Govt manages the real economy, but challenges remain

Published: April 30, 2018
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Managing external financing, increasing exports will be biggest issues for upcoming govt
PHOTO: REUTERS

Managing external financing, increasing exports will be biggest issues for upcoming govt PHOTO: REUTERS

Managing external financing, increasing exports will be biggest issues for upcoming govt. PHOTO: REUTERS Managing external financing, increasing exports will be biggest issues for upcoming govt
PHOTO: REUTERS

LAHORE: There is a lot of talk in the print media about the assessment of economy from FY14 to FY18 since a political dispensation is going to complete its tenure in May 2018.

Average gross domestic product (GDP) growth remained around 4.7% over this period along with a benign inflation. Fortuitously, international crude oil prices played a pivotal role in reducing inflation. However, there are certain positives and negatives of the Pakistani economy.

On the positive front, the real economy has started to show signs of broad-based recovery. Agriculture, industrial and services sectors have performed well in the last two years since energy situation has improved a lot.

Credit goes to the current dispensation in improving this situation a great deal. A lot of generation capacity has been added to the electricity system along with extension in the transmission network, though the problem of line losses and bill recovery remains. Similarly, the shortage of gas has been addressed through re-gasified liquefied natural gas (RLNG).

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Another major positive is the restoration of business confidence to some extent. Improvement in the energy situation has played a significant role in this regard.

On top of that, law and order situation has gradually improved across major cities. It is hoped that local and foreign investors would complement each other in the years to come since projects related to the China-Pakistan Economic Corridor (CPEC) will roll out in due course.

On the taxation front, the performance remained better given the constraint of the narrow tax base. It is evident that the tax base is narrow, which is quite usual in developing economies, and it requires gradual and consistent efforts on the part of successive governments.

The government has at least tried to rein in tax evaders through withholding tax on their bank transactions.

In addition, the Federal Board of Revenue (FBR) introduced new valuation tables related to property across many cities which, in turn, increased tax collection manifold. This also helped to minimise speculation in property transactions.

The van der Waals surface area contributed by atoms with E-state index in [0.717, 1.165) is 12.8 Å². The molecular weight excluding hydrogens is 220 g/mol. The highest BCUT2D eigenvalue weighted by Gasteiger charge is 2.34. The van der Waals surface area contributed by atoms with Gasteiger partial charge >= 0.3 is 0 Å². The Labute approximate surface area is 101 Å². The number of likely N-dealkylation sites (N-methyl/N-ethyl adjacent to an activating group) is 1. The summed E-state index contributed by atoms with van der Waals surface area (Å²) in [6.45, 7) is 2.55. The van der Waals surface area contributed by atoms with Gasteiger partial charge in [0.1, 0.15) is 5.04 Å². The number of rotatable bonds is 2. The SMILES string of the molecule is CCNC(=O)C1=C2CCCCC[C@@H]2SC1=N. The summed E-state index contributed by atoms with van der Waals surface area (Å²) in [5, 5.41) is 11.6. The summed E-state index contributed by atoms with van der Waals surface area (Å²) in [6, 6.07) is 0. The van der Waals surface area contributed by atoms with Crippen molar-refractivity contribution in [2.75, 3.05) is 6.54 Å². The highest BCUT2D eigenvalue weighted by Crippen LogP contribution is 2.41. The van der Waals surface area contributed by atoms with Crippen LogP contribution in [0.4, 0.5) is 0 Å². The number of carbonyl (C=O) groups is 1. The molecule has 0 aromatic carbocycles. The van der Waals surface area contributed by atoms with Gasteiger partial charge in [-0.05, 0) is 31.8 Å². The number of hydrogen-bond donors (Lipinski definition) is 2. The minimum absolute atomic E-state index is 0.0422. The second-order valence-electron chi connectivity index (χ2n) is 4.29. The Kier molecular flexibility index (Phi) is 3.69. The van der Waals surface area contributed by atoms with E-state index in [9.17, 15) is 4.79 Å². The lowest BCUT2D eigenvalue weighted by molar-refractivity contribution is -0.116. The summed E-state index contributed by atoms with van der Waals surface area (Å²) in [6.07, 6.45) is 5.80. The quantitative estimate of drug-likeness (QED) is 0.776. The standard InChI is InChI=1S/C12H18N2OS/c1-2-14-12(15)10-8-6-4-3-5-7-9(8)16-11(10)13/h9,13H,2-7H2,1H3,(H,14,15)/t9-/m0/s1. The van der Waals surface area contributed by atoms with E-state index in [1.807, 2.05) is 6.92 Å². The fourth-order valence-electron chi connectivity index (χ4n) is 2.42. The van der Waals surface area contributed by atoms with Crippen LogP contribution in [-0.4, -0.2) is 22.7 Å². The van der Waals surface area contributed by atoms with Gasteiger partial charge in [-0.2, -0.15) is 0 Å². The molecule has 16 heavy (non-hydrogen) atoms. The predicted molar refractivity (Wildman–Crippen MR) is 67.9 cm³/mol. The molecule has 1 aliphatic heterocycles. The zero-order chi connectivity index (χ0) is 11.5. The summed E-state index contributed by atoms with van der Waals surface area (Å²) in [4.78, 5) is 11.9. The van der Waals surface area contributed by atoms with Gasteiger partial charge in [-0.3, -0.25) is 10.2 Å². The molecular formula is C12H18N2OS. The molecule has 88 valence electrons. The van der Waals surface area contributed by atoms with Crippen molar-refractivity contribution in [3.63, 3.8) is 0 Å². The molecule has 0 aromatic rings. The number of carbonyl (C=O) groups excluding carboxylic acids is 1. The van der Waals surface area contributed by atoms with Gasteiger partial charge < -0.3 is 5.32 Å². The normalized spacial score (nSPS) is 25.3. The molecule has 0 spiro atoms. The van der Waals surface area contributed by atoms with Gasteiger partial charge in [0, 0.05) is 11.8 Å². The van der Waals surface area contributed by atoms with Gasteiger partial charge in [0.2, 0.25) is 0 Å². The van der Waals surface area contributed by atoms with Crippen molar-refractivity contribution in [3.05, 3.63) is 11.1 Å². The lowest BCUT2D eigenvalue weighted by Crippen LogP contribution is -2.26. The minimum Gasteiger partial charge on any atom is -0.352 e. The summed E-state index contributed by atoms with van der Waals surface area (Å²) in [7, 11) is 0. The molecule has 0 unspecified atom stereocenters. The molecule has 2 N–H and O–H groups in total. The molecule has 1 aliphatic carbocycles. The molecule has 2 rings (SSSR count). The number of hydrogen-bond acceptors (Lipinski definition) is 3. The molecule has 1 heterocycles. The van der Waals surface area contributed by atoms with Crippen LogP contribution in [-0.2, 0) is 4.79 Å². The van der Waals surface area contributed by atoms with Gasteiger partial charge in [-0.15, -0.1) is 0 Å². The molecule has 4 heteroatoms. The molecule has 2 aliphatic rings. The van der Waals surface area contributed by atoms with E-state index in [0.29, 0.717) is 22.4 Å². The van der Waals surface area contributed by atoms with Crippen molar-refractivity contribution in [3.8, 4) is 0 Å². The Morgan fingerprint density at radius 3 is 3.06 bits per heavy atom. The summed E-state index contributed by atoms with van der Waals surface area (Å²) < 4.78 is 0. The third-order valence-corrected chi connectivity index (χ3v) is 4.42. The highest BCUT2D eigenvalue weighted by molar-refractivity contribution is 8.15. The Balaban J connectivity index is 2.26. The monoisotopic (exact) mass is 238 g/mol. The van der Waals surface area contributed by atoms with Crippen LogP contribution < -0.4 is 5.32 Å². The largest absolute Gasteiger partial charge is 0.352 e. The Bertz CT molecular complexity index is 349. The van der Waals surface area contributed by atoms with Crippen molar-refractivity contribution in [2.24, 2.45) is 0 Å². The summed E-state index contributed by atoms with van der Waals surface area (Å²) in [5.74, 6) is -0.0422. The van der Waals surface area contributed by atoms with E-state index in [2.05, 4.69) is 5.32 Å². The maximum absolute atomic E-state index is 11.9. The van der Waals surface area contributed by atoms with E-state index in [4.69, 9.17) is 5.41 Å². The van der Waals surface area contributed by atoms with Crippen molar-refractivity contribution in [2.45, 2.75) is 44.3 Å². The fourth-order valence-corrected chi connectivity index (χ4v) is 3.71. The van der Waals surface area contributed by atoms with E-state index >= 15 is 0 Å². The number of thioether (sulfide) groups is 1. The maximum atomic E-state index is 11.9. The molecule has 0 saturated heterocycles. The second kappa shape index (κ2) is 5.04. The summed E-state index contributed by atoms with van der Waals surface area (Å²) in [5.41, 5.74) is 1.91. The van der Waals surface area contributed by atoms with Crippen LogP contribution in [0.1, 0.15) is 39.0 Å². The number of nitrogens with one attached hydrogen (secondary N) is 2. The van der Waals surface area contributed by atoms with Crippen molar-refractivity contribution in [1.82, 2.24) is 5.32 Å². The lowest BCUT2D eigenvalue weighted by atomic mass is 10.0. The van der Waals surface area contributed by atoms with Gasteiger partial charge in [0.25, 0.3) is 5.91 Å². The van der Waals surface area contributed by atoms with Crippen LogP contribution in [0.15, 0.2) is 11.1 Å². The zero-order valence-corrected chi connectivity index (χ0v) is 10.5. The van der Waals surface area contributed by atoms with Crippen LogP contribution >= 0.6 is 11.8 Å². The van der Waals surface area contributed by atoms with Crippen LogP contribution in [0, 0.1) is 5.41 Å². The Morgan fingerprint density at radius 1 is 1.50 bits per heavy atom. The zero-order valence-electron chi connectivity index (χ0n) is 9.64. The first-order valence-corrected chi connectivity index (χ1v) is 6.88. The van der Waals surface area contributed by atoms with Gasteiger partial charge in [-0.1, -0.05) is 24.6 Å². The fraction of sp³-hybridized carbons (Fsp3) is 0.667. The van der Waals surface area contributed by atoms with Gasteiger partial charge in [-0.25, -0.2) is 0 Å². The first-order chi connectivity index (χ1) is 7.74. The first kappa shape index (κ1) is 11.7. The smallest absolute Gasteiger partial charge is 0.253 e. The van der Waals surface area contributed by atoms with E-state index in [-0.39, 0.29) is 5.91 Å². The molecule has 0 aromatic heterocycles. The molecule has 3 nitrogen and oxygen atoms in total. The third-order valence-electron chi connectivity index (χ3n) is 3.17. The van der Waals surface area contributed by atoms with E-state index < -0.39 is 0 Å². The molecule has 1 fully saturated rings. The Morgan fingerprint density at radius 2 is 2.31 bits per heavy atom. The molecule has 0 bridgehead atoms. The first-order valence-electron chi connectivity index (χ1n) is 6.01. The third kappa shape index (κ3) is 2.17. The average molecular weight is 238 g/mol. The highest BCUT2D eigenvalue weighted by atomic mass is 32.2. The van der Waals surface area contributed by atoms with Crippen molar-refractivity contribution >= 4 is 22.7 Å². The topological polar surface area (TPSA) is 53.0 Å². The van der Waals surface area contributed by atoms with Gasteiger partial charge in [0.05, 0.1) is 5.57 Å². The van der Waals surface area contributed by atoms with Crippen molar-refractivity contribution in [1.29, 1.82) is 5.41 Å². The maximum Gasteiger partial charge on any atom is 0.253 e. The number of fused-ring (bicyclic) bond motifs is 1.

On top of that, there is a suggestion that only tax filers can buy property starting July 2018. This step would go a long way in improving the tax-to-GDP ratio in the country.

However, this is easier said than done. These steps are not easy for a political government since such moves hurt its voters a great deal.

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On the export front, the government has faced a lot of challenges since it came to power. On the international front, the prices of many commodities went down, which pushed down the absolute value of exports.

Starting 2017, the government introduced an export package to compensate the exporters who had started to feel the pinch of stable rupee-dollar parity. The announcement of this package acted as a pain reliever for a crying patient.

On the external financing front, the government followed the trail blazed by the successive governments. Every government approaches the International Monetary Fund (IMF) to ease the balance of payments constraint.

During the tenure of former president Pervez Musharraf, the government opted for an IMF programme. Similarly, Pakistan Peoples Party went for a standby loan from 2008 to 2011. And the Extended Fund Facility of the IMF from 2014 to 2016 was not an exception in this regard.

Now the ground is set for the upcoming government to negotiate a new IMF programme.

Along with the IMF programme, the government tapped the international debt market a couple of times and even took expensive short-term commercial loans to bolster foreign exchange reserves. All these external financing arrangements helped the economy to grow fast.

In a nutshell, the political dispensation performed well on the real economy side. However, it adopted a conventional approach to manage the external financing front. The biggest challenge for the upcoming government would be the composition of exports, which could not fetch precious foreign exchange.

Given this, the management of external financing would remain tricky for the upcoming government.

The writer is an Assistant Professor of Economics at SDSB, Lahore University of Management Sciences (LUMS)

 

Published in The Express Tribune, April 30th, 2018.

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